Rage, rage against the dying of the idealized past

I used to love reading the newspaper. For years I had the Globe and Mail, and then the Toronto Star, delivered to my home. I’d read it on the subway, or on my couch, and feel I was reading something important. Five years ago, the Globe pissed me off by charging me twice to read the same content, and I canceled my subscription out of protest. Shortly thereafter I began reading the Star, but once newspapers rolled out RSS feeds I basically threw the paper versions over for this more efficient (and more environmentally friendly) method.

I read this as my own example of how mainstream media was dying, though not already dead, as ‘new’ media liked to claim. It caught my attention, then, that NPR’s Intelligence Squared podcast dealt with the statement “Good riddance to mainstream media” last week. For those of you who haven’t heard NPR’s Oxford-style debates before, the debate is book-ended by audience votes for or against the proposition, and whoever changes the most minds during the debate (according to the audience poll) is declared the winner. Now, forgive the spoiler (as if any of you are going to sit through it!) but those against the proposition win the day. In my opinion this had less to do with the efficacy of anyone’s argument and more to do with the phrasing of the proposition.

I’ll explain: I’d wager that, apart from investors in blog networks, no one wants the mainstream media to collapse and disappear. In fact, most people probably just don’t care. Few, then, would vote for a proposition that sounds rather gleeful about the demise of mainstream media.

Even then, the nays might have won it on a low blow, as those backed into a corner sometimes throw. Again, I’ll explain: the classic tactic of any industry which finds itself under siege is to ignore the facts and appeal to emotion. Think of the music industry: there was no debate about one medium (the CD) being superior to the other (the MP3), and there was certainly no attempt to produce profit by matching supply to the obvious demand; instead, sensing a threat to their existing business model, they wept for the poor artist starving now that he was deprived of album royalties. That was, of course, horseshit, but that’s the tactic: obfuscate by tugging at the heartstrings. Likewise opponents of gay marriage (who purport to defend the very fabric of society), gun ownership lobbies (“You couldn’t be more wrong, Lisa. If I didn’t have this gun, the King of England could just walk in here any time he wants, and start shoving you around.”) and union organizers (who still cast their negotiations as Dickensian urchins struggling under the boot of wealthy land barons).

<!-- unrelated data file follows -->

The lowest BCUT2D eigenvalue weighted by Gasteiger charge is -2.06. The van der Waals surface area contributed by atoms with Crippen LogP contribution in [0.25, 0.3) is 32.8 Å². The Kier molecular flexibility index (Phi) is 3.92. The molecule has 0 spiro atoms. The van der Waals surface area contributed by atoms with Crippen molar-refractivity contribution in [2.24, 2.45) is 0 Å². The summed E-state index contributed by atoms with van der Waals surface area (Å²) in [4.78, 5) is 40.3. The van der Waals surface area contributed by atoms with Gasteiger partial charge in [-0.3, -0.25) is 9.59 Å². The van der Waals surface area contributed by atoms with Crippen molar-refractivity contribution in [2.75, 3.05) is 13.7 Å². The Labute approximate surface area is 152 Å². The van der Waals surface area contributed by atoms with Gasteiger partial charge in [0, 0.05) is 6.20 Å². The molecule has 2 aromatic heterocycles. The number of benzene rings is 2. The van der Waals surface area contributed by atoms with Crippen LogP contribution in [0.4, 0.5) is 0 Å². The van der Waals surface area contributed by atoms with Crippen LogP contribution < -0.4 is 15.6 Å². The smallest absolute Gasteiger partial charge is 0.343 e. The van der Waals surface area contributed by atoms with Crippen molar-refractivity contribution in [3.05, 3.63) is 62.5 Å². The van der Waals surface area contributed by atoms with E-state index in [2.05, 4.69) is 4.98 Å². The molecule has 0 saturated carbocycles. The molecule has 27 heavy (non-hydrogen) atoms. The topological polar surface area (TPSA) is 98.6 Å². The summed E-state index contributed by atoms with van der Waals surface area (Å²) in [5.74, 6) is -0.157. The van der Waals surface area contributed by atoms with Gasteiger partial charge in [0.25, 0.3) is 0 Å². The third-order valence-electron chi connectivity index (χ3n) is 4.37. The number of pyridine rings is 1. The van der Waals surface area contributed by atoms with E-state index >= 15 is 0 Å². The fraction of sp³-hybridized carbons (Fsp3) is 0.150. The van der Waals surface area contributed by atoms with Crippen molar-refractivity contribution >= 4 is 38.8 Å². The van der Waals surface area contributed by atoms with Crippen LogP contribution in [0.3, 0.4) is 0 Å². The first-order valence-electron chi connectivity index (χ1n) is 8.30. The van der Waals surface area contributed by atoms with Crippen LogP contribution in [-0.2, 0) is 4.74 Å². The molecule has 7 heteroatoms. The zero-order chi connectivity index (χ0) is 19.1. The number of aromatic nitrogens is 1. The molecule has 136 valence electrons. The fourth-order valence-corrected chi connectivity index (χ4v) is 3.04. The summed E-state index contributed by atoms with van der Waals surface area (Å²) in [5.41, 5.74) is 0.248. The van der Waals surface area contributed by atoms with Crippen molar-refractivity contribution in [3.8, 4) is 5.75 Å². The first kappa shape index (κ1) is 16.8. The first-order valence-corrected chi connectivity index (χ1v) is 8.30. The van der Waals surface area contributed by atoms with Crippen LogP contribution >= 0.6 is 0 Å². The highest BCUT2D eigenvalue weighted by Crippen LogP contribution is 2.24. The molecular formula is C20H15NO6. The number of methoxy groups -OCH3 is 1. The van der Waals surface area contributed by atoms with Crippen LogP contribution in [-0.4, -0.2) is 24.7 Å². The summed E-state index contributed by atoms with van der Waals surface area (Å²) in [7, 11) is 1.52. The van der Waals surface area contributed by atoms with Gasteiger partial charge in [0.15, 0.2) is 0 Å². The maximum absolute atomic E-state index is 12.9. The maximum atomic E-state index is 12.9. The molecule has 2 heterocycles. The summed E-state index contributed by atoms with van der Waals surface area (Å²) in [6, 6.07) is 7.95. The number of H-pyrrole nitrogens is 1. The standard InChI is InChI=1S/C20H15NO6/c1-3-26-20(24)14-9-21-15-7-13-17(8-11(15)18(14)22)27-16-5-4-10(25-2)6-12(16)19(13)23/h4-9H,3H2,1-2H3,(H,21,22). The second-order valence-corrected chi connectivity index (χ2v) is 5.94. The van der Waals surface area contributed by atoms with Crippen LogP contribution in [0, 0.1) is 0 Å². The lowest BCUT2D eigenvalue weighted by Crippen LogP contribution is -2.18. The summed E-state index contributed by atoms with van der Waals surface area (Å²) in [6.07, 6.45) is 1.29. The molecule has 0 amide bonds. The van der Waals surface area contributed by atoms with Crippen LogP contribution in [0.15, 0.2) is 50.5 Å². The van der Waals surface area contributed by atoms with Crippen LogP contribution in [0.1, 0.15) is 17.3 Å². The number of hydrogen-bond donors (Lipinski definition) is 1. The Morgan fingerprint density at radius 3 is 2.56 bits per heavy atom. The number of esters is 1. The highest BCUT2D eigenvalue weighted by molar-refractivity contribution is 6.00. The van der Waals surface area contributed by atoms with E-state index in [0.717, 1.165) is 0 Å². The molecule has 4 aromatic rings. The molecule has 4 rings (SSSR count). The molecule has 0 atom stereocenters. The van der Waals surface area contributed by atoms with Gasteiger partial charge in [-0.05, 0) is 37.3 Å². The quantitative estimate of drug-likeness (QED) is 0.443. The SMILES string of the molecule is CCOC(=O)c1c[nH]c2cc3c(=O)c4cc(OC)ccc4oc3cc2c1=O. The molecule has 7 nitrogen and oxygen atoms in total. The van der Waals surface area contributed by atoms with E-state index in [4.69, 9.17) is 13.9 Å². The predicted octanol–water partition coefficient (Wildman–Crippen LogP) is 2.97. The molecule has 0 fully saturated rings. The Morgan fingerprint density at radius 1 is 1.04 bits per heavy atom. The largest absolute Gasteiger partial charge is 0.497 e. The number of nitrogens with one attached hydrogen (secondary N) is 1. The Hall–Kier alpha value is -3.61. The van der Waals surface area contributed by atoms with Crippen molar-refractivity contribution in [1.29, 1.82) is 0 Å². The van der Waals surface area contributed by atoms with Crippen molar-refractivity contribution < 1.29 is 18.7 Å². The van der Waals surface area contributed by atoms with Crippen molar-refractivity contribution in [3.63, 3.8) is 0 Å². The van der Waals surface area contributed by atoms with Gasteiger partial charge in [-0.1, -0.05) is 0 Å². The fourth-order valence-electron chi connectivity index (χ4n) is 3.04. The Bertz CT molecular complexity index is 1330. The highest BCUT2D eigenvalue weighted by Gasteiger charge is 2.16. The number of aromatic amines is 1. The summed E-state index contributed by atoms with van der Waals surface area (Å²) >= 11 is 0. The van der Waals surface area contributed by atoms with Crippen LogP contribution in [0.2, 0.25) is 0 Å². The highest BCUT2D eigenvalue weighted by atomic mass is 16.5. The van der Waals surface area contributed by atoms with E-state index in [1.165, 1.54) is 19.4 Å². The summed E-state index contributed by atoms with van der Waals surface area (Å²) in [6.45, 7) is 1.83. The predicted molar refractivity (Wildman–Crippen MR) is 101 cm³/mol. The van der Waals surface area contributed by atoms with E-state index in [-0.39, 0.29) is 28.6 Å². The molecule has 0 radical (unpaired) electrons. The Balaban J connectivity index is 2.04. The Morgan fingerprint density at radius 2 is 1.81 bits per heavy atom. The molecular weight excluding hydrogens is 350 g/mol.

In this case the MSM tries to equate their business model — print, newsrooms, and on on — with the moral righteousness of pure journalism. Kill newspapers, they say, and you’ll lose the Woodwards and Bernsteins and Murrows of the world who expose corruption and tweak our collective conscience. Leaving aside for a moment the false sanctity of journalism this supposes, there’s a gaping logical flaw in their argument. Just because the mainstream media is where journalistic triumphs have tended to happen, does not prove that only the mainstream media that can produce beneficial journalism.

This notion did float up during the podcast — someone arguing for the proposition did say that no one would debate that journalism is good — but it didn’t garner much discussion, probably because the ‘no’ side benefits from marrying the ‘how’ and the ‘what’. Would should have been debated was the probably longevity of the ‘how’, but it became — as such debates often do — a discussion on the merits of the ‘what’. If the proposition is that the MSM is no longer the most viable model for journalism, but the MSM successfully convinces people that they are journalism, the inferred extension of this is that the end of the MSM equals the end of journalism. It’s a logical fallacy, but an effective tool.

This deceptive tool is usually wrapped up in the banner of tradition or ‘way of life’. Five to ten years from now we’ll be listening to the auto industry explain that conservation and urbanization make us drive less, and driving is synonymous with freedom, and therefore environmentalism is killing freedom.

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